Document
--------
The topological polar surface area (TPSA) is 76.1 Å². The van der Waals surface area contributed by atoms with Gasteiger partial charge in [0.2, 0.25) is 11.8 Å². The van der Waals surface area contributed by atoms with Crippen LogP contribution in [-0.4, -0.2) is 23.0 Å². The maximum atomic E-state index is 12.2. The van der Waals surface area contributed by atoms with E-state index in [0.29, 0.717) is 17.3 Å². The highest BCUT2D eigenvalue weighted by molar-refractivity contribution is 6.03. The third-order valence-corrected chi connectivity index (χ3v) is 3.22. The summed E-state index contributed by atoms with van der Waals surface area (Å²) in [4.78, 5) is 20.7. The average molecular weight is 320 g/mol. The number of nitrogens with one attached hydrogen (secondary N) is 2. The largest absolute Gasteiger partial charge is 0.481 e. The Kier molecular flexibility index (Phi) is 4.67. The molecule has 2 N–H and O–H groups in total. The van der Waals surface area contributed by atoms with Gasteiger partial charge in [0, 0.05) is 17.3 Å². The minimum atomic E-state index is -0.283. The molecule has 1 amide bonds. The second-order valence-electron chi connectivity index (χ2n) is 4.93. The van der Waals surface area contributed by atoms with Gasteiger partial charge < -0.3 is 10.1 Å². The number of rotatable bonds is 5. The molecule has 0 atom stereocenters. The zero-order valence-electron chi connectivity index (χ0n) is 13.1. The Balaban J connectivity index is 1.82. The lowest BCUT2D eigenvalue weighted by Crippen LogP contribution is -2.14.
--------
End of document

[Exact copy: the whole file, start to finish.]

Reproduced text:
The topological polar surface area (TPSA) is 76.1 Å². The van der Waals surface area contributed by atoms with Gasteiger partial charge in [0.2, 0.25) is 11.8 Å². The van der Waals surface area contributed by atoms with Crippen LogP contribution in [-0.4, -0.2) is 23.0 Å². The maximum atomic E-state index is 12.2. The van der Waals surface area contributed by atoms with E-state index in [0.29, 0.717) is 17.3 Å². The highest BCUT2D eigenvalue weighted by molar-refractivity contribution is 6.03. The third-order valence-corrected chi connectivity index (χ3v) is 3.22. The summed E-state index contributed by atoms with van der Waals surface area (Å²) in [4.78, 5) is 20.7. The average molecular weight is 320 g/mol. The number of nitrogens with one attached hydrogen (secondary N) is 2. The largest absolute Gasteiger partial charge is 0.481 e. The Kier molecular flexibility index (Phi) is 4.67. The molecule has 2 N–H and O–H groups in total. The van der Waals surface area contributed by atoms with Gasteiger partial charge in [0, 0.05) is 17.3 Å². The minimum atomic E-state index is -0.283. The molecule has 1 amide bonds. The second-order valence-electron chi connectivity index (χ2n) is 4.93. The van der Waals surface area contributed by atoms with Gasteiger partial charge < -0.3 is 10.1 Å². The number of rotatable bonds is 5. The molecule has 0 atom stereocenters. The zero-order valence-electron chi connectivity index (χ0n) is 13.1. The Balaban J connectivity index is 1.82. The lowest BCUT2D eigenvalue weighted by Crippen LogP contribution is -2.14.